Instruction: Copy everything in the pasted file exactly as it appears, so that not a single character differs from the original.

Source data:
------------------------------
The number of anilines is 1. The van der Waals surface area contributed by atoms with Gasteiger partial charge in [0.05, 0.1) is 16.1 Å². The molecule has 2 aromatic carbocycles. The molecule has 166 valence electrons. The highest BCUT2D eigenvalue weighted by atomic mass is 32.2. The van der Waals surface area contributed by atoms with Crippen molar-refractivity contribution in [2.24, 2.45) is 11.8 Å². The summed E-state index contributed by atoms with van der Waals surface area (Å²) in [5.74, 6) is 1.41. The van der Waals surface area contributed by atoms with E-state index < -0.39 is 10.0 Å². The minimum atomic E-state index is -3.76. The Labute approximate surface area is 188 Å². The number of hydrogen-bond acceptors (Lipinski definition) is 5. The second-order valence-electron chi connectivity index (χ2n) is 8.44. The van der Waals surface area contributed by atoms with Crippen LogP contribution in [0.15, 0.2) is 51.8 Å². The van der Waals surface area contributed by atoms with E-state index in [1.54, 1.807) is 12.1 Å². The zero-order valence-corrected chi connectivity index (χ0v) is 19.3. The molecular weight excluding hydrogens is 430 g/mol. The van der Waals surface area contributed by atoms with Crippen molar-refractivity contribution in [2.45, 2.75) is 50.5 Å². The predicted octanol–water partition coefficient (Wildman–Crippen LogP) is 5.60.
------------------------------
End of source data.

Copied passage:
The number of anilines is 1. The van der Waals surface area contributed by atoms with Gasteiger partial charge in [0.05, 0.1) is 16.1 Å². The molecule has 2 aromatic carbocycles. The molecule has 166 valence electrons. The highest BCUT2D eigenvalue weighted by atomic mass is 32.2. The van der Waals surface area contributed by atoms with Crippen molar-refractivity contribution in [2.24, 2.45) is 11.8 Å². The summed E-state index contributed by atoms with van der Waals surface area (Å²) in [5.74, 6) is 1.41. The van der Waals surface area contributed by atoms with E-state index < -0.39 is 10.0 Å². The minimum atomic E-state index is -3.76. The Labute approximate surface area is 188 Å². The number of hydrogen-bond acceptors (Lipinski definition) is 5. The second-order valence-electron chi connectivity index (χ2n) is 8.44. The van der Waals surface area contributed by atoms with Crippen LogP contribution in [0.15, 0.2) is 51.8 Å². The van der Waals surface area contributed by atoms with E-state index in [1.54, 1.807) is 12.1 Å². The zero-order valence-corrected chi connectivity index (χ0v) is 19.3. The molecular weight excluding hydrogens is 430 g/mol. The van der Waals surface area contributed by atoms with Crippen molar-refractivity contribution in [2.45, 2.75) is 50.5 Å². The predicted octanol–water partition coefficient (Wildman–Crippen LogP) is 5.60.